Thursday, October 18, 2007

Seven Presidents Nobody Remembers

I'm borrowing a post idea from Miland over at the World History Blog about a CNN article on forgotten American Presidents. Christopher Connolly listed Herbert Hoover, Martin Van Buren, Warren Harding, Chester Arthur, Millard Fillmore, Rutherford B. Hayes, and John Tyler as the most forgotten US Presidents. Now Miland at the WHB takes exception to the inclusion of Harding, Arthur, and Tyler over other more forgotten presidents (Miland's suggestions were Pierce, WH Harrison, and Garfield instead).

So what do you think? We've discussed this before in various ways - our first blogger poll was on this very question. You all came up with Fillmore as the most obscure and then Arthur, so I would say that we, as a group, agree with those two choices for this list.

I have to agree that I don't think Hoover should be on this list - Hoover is remembered for not being able to cope with the Depression if nothing else (not a great reason, but still everyone rememebers him - as a note we talked about an article on Hoover and the Depression at an earlier time if you are interested). I have to say that I think Harding is also usually remembered for the scandals of his administration (see our earlier poll on this question) and then his death (if you want to explore this, check out this earlier post).

I think that a president who should be on this list is Benjamin Harrison - he gets lost between the two terms of Grover Cleveland and often forgotten.

3 comments:

miss ash said...

I totally remember Hoover. How could you forget the man that did nothing for Americans when they slumped into the depression?

Someone I think is missing from the list is Polk. It was only this year in my Poli Sci Presidency class that I realized Polk's high status in examining the Schlesinger Poll on American Presidents. Polk was rated as a "Great" included with Lincoln, Washington, and FDR (and a few more). Now maybe this is just me, the inexperienced history student, but I never really even studied Polk in depth.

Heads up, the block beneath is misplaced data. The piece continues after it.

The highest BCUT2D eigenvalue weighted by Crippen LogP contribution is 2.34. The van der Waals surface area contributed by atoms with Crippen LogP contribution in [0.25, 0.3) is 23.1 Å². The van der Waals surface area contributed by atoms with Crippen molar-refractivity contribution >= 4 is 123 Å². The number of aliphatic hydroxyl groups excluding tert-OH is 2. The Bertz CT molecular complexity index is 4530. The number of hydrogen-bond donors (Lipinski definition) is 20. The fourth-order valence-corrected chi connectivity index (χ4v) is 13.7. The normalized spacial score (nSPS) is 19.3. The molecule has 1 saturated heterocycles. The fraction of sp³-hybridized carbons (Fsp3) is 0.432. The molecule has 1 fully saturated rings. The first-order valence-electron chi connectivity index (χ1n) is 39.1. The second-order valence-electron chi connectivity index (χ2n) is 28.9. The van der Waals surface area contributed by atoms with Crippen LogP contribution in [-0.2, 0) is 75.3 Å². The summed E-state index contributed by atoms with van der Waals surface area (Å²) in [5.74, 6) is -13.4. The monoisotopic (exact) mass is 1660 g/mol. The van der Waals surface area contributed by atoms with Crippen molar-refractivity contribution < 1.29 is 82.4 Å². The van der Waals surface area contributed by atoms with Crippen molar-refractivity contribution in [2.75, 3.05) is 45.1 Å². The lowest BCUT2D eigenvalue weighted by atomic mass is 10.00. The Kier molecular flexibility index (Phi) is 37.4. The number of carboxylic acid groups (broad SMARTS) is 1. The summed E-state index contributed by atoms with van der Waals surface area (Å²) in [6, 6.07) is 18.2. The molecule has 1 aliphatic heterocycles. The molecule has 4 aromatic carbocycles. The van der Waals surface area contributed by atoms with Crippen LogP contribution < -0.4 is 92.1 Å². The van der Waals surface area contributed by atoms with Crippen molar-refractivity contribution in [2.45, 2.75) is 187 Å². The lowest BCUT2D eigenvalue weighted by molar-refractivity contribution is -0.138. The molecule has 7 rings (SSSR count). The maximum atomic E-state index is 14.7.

Jennie W said...

I'm glad you agree on my Hoover comment - you are right, we always remember those who have problems!

I have to admit I'm a bit of Polk fanatic, but I agree he is often overlooked, yet he really was a great president. He was the only president to fulfill all his campaign promises - that is a pretty big accomplishment in 4 years! If you want to read a good political biography of Polk, I recommend Seigenthaler (I reviewed it here: http://www.american-presidents.org/2006/05/james-k-polk-book-and-article.html) - it isn't even that long. I do think history teachers should spend more time on him - so many important events happened during his presidency, but his role in them gets forgotten (like settling the Oregon question).

Samuel Stephen Ross said...

One has to remember that the MOST forgettable end up being remembered. I think Millard Fillmore is so often noted for being forgettable, that he has indeed become more familiar to people as a result.

Here's my list of the 7 most forgettable:
Benjamin Harrison
Franklin Pierce
Rutherford B Hayes
John Tyler
Chester Alan Arthur
William Henry Harrison
James Buchanan

The 20th Century Presidents are too fresh in our memories (or at least in our Parents/Grandparents'). But Gerald R Ford will top this list 100 years from now.